Sunday I wrote about my upcoming commencement speech and asked you to think about the stories from your past that influenced who you are today. Here’s the second one of mine I’ll share this week.
My wife and I had just started dating. We were in her living room watching a baseball game. Ken Griffey, Jr. was up to bat. Beatrice was trying to impress me with her baseball knowledge.
She said, “His father played baseball too. Didn’t he?”
She was referring to Ken Griffey, Jr.’s father who did indeed play professional baseball.
I was impressed.
In fact, I thought it was awesome. I got me a cool woman. She knows her stuff. She can hang with the boys.
Then she said, “What was his father’s name again?”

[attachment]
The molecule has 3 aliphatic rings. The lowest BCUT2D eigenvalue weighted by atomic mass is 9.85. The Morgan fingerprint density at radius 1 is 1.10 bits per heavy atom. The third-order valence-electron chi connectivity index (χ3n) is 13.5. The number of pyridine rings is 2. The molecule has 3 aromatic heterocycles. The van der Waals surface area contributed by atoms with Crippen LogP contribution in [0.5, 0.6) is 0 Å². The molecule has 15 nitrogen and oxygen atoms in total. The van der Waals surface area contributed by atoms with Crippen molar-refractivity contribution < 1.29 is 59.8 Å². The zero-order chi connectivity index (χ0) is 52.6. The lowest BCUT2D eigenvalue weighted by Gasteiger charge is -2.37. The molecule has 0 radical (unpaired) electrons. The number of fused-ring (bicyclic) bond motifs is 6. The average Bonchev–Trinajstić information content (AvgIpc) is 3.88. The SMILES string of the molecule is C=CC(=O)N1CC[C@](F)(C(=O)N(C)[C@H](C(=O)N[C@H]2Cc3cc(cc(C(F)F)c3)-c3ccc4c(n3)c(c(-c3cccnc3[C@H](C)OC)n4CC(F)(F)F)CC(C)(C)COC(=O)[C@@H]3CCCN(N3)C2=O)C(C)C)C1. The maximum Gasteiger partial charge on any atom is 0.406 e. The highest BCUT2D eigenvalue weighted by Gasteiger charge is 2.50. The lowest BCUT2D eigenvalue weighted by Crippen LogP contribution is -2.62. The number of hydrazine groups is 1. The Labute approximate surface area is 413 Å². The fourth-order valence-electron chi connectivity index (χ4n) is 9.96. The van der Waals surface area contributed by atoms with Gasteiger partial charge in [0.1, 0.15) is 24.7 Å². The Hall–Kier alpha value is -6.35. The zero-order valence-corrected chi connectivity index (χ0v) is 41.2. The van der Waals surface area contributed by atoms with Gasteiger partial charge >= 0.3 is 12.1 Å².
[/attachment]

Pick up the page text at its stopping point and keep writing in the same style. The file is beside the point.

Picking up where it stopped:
I looked at her with some surprise. Eventually I said, “That would be Ken Griffey, Sr.”
What happened next is one of the most amazing things I’ve ever seen anyone do. She laughed. She laughed out loud, without apology or any attempt to cover up her mistake (which is exactly what I would have been doing). She realized it was okay to laugh at herself.
I never knew that.
I always thought I had to appear smart. Sure, mistakes happen. But I couldn’t possibly allow the kind that make me look dumb or foolish.
But Beatrice wasn’t dumb, and she wasn’t foolish. She was intelligent, savvy, funny, beautiful, remarkable in so many ways. And she knew how to laugh – at jokes and comedians and TV shows and herself. And while it took some time, she eventually taught me how to laugh at myself.
It is one of the greatest lessons and greatest gifts of my lifetime.